Tunisians Press for Democracy
Many who backed crackdown during controversial Gulf war urge picking up reform pace
TUNIS — IN mid-February, at the height of passions here over the Gulf war, a group of Islamic fundamentalists attacked a small branch office of the ruling party, setting a fire that trapped and killed one guard and badly burned another. It was this kind of provocation that convinced a growing segment of the Tunisian population that the government's controversial outlawing of an-Nahda, the fundamentalists' political party, was perhaps wise after all.
It was equally this kind of violence that left many Tunisians, even though emotionally fired by what was largely judged an unjust war, indulgent toward government measures controlling spontaneous demonstrations of solidarity with Iraq.
But that was three months ago.
Today, a tolerance for what one Tunisian observer called "a security stop on the road to democracy" is slipping. A growing number of Tunisian citizens, from intellectuals down to the man in the street, are calling for the country's hesitant democratization process to get back on the road again.
"Tunisians are generally a moderate and careful people, so they don't mind seeing those same qualities in their leaders," says Hedi, an accounting student on internship at a national bank. "But I think people are realizing that democracy is the only answer to our problems and they want to see the hesitations give way to more opening up."
There are signs the government is getting the message. Last month President Zine al-Abidine Ben Ali announced new measures of support for the country's six legal opposition parties, including financial assistance (about $60,000 a year) and access to nationally owned television and radio - the latter a longtime opposition demand. Also part of the package is financial assistance to party newspapers, most of which have had to cease publication for lack of funds. Opposition leaders welcome the measures.
Yet they complain that, since the ruling party has a monopoly in the national parliament and in local government bureaucracies, the measures neither go far enough nor to the root of what still separates Tunisia from true democratic practices.
"These remain good-faith gestures from the president, they are not institutionalized, and that means they could be revoked at any moment," says Mustapha Ben Jaafar, general secretary of the Democratic Socialist Movement. "This is progress, but it means little until we get to the point where we have guaranteed rights and are not simply benefiting from a personal decision."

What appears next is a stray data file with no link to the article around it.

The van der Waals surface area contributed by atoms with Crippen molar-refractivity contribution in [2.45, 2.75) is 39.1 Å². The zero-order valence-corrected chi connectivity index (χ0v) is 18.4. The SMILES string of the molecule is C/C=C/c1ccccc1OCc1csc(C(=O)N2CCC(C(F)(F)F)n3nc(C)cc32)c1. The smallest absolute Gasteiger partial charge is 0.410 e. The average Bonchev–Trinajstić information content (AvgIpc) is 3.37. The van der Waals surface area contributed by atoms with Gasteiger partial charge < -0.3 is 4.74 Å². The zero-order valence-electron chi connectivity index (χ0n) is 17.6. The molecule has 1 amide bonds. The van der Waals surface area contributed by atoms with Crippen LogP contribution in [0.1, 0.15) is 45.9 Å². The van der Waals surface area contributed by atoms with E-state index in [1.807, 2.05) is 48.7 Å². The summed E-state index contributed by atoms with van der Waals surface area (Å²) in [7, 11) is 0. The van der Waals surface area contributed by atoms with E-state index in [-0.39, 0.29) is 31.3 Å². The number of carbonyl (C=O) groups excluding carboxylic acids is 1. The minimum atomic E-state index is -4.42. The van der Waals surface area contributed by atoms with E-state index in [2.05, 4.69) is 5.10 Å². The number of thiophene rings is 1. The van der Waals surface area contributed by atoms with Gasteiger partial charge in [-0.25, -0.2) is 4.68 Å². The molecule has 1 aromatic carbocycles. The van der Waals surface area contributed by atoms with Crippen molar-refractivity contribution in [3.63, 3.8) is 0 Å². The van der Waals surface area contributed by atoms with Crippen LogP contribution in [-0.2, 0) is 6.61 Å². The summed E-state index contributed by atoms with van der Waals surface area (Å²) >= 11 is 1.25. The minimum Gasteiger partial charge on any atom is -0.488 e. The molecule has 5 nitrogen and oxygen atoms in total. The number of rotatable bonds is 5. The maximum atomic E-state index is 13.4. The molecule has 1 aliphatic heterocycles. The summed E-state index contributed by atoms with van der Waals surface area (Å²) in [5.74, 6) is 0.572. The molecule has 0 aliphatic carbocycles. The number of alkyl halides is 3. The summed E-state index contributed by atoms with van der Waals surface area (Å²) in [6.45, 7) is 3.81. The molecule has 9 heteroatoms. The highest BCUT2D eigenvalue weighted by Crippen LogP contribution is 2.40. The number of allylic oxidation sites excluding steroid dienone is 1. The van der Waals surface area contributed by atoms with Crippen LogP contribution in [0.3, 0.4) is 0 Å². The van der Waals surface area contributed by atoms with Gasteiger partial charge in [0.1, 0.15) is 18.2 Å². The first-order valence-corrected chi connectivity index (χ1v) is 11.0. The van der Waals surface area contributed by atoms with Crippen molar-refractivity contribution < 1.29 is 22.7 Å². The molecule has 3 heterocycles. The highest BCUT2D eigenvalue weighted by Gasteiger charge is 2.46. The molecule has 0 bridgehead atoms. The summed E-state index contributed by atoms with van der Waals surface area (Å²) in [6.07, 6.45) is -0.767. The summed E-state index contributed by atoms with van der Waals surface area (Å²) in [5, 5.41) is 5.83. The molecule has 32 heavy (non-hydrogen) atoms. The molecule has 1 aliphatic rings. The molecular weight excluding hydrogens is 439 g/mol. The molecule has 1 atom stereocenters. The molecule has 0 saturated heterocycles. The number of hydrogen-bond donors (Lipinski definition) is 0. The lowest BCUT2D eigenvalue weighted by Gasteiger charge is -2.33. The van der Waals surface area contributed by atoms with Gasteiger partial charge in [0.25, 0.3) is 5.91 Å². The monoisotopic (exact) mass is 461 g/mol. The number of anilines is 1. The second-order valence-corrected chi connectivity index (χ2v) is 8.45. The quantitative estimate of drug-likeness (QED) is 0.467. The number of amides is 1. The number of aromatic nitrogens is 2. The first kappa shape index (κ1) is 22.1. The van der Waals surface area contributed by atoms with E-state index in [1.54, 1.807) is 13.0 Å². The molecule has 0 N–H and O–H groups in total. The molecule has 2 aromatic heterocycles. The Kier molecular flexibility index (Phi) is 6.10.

Opposition urges reform
Like other opposition leaders, Dr. Ben Jaafar says good intentions at the highest levels of the government are not upheld "in the ranks of power." The key to true democratic practices, he says, is "a reform of government mechanisms that block multiparty power-sharing."
To illustrate his argument, Ben Jaafar says too many Tunisians still have to "go through the party in power for housing, for basic social needs, even for employment."
Government officials counter that the principles of multiparty government are in place, but that the opposition has lacked the appeal to climb out of its marginal state.
A number of Tunisian intellectuals, however, say their country still has to achieve fundamental reforms of "political consciousness," and not merely institutions, before true democratic practice can be installed.
"Democracy's secret is that it defends the rights of the defeated as well as those of the victors," says Yadh Ben Achour, a noted legal scholar and university professor. "We have yet to develop the notion of the victors' limits, or of the democratic transition of power."
Government in no hurry
Although intellectuals find themselves in such reflections, two elements continue to encourage a "go-slow" attitude from the government: the headlong and unpredictable democratic experience in next-door Algeria, and the Islamic fundamentalists.
Just a few months ago, many Tunisians expressed envy over Algeria's democratic reforms, which had permitted an opposition party - the fundamentalist Islamic Salvation Front (FIS) - to win pluralistic elections for the first time in an Arab country. Now, as Algeria approaches legislative elections next month, the tone is more cautious.
"People are waiting to see what happens, there is a realization that democracy can lead to dictatorship, too," says Rachid Driss, a political scholar and former diplomat. "The feeling is that Tunisia is advancing slowly but surely, whereas if the FIS wins, it's not necessarily a victory for democracy."
Adds Abdallah Amami of the Information Ministry, "The attitude here is, democracy yes, but not to the point of eliminating rights, such as those of women, or of questioning established guarantees."
Despite the growing strength of fundamentalists in Tunisia, speculation is growing that the government may now have an opportunity for opening up to what remains the country's largest opposition movement.
After the February attack against the ruling party office, a number of the fundamentalists, including some of the group's founding members, denounced the violence and said they were putting their participation in an-Nahda on hold.
The moment was seized by Mr. Ben Ali, who opened dialogue with the moderate fundamentalists. The government is approaching the split cautiously, however. Officials say it is too soon to tell if the moderates are sincere or are using the situation as a ruse to gain legitimacy.
Given the alternative of a sizable outlawed opposition, Ben Ali - who Western observers believe is sincerely interested in promoting democracy - could move toward recognition of an Islamic party.
One key could be the Algerian elections: An FIS victory, observers say, is likely to send chills up the government's spine that would stop any move toward legalization.